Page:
The famous line from Marc Andreesen that “software is eating the world” has become part and parcel of modern technology’s canon and it continues to act as a rallying cry for the industry as a whole.
But there is another phenomenon riding on those coattails that doesn’t receive the attention it deserves. If you look closely, you’ll see that open-source software specifically is eating more and more of the overall software space – and is set to transform how large companies think about technology.
This is a guest post by Avi Press, founder and CEO at Scarf - a platform dedicated to helping open-source maintainers connect with their users and deliver better software.
Where do we see open-source software playing a role?
Research from Red Hat shows that 90% of enterprise IT leaders are using open-source tools to maintain and grow their organizations. This is occurring across a vast scope of different uses, but some of the more common applications include:
Operating Systems - For the majority of computing workloads in the enterprise space, Linux is the operating system of choice. From web servers, containers, remote development environments, and beyond, Linux has become one of the most important open-source projects to the modern enterprise.
Databases - Many large companies use open-source database solutions such as PostgreSQL, MySQL or Clickhouse rather than choosing a proprietary solution. This gives them greater compatibility and flexibility as they integrate it into the rest of their technology stack.
Analytics - Open-source analytics solutions have also become very popular, giving enterprises full control over their data handling, hosting, and the like. Solutions like PostHog, which also includes an open source session recording feature, have been revolutionary in giving companies the peace of mind to know that their data is never leaving the confines of the company itself.
These examples represent just a portion of the ways that open-source software continues to grow its influence within large organizations. The trend is accelerating as the open-source methodology spreads to just about every other part of the tech stack from low-level firmware to cloud SaaS applications.
Why has open-source software been gaining momentum?
Convincing enterprise clients to consider open-source solutions is often not an easy proposition, and so it might seem counterintuitive to see so much movement in this direction. Some of the reasons that we can attribute to this include:
Cost - Companies are always looking to reduce costs, and if open-source solutions can provide the requisite value, then it makes for a compelling option when compared to high-priced proprietary software. Commercial open-source support has also improved significantly, often rivaling what one might expect from proprietary software providers.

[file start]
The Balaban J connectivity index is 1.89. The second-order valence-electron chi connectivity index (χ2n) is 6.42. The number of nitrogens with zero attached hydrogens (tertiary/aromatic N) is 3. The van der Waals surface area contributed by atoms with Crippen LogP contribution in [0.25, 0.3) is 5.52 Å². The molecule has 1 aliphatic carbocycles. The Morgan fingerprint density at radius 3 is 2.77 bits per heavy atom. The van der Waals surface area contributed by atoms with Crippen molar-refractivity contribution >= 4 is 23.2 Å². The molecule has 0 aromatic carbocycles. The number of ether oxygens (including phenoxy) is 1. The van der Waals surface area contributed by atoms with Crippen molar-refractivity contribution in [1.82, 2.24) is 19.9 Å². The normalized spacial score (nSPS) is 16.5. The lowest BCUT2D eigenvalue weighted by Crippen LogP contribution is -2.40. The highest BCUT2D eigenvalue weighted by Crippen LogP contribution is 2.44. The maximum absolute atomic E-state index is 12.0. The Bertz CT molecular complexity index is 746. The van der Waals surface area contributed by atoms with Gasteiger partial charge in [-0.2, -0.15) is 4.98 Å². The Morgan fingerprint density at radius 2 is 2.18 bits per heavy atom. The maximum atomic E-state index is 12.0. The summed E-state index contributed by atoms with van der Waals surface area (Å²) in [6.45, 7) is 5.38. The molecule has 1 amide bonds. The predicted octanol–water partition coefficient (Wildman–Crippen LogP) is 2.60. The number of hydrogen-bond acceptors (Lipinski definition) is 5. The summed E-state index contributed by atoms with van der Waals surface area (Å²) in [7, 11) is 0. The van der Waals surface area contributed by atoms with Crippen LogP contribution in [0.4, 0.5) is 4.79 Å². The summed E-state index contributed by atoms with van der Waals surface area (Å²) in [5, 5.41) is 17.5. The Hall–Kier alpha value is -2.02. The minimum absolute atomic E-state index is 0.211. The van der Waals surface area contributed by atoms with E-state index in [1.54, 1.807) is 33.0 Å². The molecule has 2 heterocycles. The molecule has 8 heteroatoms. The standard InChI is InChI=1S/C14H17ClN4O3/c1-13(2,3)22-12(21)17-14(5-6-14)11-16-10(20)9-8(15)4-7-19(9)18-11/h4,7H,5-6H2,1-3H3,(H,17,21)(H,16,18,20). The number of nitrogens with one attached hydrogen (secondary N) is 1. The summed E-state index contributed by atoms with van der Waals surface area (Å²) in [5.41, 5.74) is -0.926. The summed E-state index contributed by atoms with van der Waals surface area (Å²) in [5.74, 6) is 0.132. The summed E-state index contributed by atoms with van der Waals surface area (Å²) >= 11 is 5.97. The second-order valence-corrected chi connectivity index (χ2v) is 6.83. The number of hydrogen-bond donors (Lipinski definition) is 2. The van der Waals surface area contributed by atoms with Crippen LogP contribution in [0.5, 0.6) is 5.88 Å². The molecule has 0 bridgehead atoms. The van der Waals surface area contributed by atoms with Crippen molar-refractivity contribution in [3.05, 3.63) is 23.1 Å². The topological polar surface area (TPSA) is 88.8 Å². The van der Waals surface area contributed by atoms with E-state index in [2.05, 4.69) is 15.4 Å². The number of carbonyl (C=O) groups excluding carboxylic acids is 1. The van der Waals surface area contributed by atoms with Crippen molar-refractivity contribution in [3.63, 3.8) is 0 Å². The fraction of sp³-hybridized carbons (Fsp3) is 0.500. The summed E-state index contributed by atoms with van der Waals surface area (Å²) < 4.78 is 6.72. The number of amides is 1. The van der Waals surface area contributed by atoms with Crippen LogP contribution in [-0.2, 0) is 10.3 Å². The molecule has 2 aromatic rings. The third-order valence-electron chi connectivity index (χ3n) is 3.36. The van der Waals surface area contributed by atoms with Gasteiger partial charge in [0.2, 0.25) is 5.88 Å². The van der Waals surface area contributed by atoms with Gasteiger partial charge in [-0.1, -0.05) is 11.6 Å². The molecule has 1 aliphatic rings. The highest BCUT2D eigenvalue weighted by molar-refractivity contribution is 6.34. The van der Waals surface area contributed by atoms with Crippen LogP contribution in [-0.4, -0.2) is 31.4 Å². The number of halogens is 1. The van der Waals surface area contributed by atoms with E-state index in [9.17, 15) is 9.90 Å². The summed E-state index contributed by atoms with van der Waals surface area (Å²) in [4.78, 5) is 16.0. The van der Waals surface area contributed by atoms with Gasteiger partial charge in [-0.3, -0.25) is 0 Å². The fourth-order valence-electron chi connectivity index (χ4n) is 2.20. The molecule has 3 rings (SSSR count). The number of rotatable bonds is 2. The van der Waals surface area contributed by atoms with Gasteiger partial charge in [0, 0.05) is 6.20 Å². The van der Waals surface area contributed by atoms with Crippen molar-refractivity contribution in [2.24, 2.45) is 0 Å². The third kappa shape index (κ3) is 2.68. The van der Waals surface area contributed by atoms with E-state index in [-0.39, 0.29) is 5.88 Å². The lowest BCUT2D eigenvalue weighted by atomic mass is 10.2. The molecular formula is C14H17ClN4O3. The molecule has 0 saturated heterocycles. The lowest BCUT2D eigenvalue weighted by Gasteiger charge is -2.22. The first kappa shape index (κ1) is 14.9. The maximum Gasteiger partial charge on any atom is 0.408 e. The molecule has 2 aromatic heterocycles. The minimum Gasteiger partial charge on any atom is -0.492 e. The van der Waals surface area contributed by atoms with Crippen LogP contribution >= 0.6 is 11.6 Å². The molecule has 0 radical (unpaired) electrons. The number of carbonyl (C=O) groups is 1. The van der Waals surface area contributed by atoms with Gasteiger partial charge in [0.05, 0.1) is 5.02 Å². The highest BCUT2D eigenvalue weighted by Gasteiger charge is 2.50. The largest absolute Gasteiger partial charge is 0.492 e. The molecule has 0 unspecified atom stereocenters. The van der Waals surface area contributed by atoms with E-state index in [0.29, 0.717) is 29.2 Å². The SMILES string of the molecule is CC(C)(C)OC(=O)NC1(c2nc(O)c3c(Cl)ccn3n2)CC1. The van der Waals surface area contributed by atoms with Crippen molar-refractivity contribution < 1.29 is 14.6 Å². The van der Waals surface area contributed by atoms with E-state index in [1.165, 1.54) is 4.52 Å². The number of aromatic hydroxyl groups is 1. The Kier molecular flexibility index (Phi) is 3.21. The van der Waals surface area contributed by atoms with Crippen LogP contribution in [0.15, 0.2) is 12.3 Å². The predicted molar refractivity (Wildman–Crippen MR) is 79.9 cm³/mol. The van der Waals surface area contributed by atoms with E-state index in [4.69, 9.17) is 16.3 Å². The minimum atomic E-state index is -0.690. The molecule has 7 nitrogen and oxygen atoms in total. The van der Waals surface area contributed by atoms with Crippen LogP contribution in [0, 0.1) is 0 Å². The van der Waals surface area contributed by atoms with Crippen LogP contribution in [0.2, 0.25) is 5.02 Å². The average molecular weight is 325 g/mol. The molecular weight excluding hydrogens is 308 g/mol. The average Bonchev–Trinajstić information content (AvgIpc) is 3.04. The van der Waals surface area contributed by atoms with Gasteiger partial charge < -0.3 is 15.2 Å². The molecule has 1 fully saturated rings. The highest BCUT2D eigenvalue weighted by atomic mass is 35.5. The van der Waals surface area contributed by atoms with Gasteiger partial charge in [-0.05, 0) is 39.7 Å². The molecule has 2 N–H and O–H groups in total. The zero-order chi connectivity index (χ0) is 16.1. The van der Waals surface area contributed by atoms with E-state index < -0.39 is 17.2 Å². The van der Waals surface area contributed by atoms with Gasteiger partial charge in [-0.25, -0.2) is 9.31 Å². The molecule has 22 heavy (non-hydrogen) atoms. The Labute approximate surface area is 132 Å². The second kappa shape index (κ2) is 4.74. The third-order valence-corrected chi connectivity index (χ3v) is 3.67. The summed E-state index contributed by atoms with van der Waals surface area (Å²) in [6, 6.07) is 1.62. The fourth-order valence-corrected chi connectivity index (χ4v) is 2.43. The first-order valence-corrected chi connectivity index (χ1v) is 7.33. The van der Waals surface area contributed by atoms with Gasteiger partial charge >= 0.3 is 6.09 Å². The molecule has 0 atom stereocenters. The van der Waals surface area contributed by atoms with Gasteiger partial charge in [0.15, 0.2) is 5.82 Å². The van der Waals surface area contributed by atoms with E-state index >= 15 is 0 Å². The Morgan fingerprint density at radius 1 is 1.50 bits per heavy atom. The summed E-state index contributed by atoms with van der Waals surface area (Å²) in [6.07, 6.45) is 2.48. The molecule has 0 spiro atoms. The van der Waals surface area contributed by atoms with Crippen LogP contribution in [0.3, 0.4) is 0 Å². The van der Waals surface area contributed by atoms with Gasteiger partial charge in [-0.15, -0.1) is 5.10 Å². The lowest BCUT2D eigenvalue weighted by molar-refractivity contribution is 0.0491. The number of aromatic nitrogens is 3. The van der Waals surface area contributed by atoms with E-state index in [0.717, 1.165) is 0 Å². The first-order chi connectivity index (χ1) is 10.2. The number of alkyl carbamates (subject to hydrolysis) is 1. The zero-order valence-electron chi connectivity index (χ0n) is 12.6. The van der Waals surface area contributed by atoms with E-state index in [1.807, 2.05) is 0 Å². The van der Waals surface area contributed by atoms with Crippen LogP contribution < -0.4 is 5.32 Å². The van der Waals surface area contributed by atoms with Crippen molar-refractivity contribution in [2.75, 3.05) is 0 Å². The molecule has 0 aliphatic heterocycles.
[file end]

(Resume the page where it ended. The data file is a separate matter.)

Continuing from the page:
Community - Perhaps the most significant factor when it comes to open-source software is the community that gets built around these tools. A diverse set of individuals and companies leveraging, modifying, and redistributing a piece of software allows for vibrant knowledge sharing and innovation.
Security - Having more eyes on any given piece of code means that vulnerabilities are spotted and resolved faster. This is the precise rationale behind the common warning in software engineering to “never roll your own cryptography”. Building secure software is hard; to solve the very hardest problems, open collaboration has proven most effective. In this vein, open-source also allows enterprises to take more control over their own security by enabling easy auditing and submitting fixes that can be shared with the community.
This is not to say that open-source software doesn’t come with its own challenges for large businesses. When you are relying on the good nature of maintainers, incentives between stakeholders can be misaligned and things can go wrong.
A recent example of this can be seen where multiple popular npm packages were sabotaged by the developer who had previously expressed frustration with providing free support to large companies relying on his code. This story highlights that adopting any piece of technology involves an amount of risk, and businesses of all sizes must meticulously manage their risks to be successful.
In order to ensure the long-term success of open-source by large businesses, we need tighter collaboration between open-source developers and the commercial end-users who rely on their software.
At Scarf, we’ve been hard at work trying to help open-source developers build these connections and nurture them so that all parties can benefit. Scarf Gateway does this by delivering better observability into the distribution of open-source components, uncovering key information for creators like which companies are using the software and how they are relying on it.
If we can facilitate better communication and collaboration between the open-source community and the wide range of enterprise end-users, we can make the most of the immense potential that is there for the taking.
PostHog is an open source analytics platform you can host yourself. We help you build better products faster, without user data ever leaving your infrastructure.
Ready to find out more?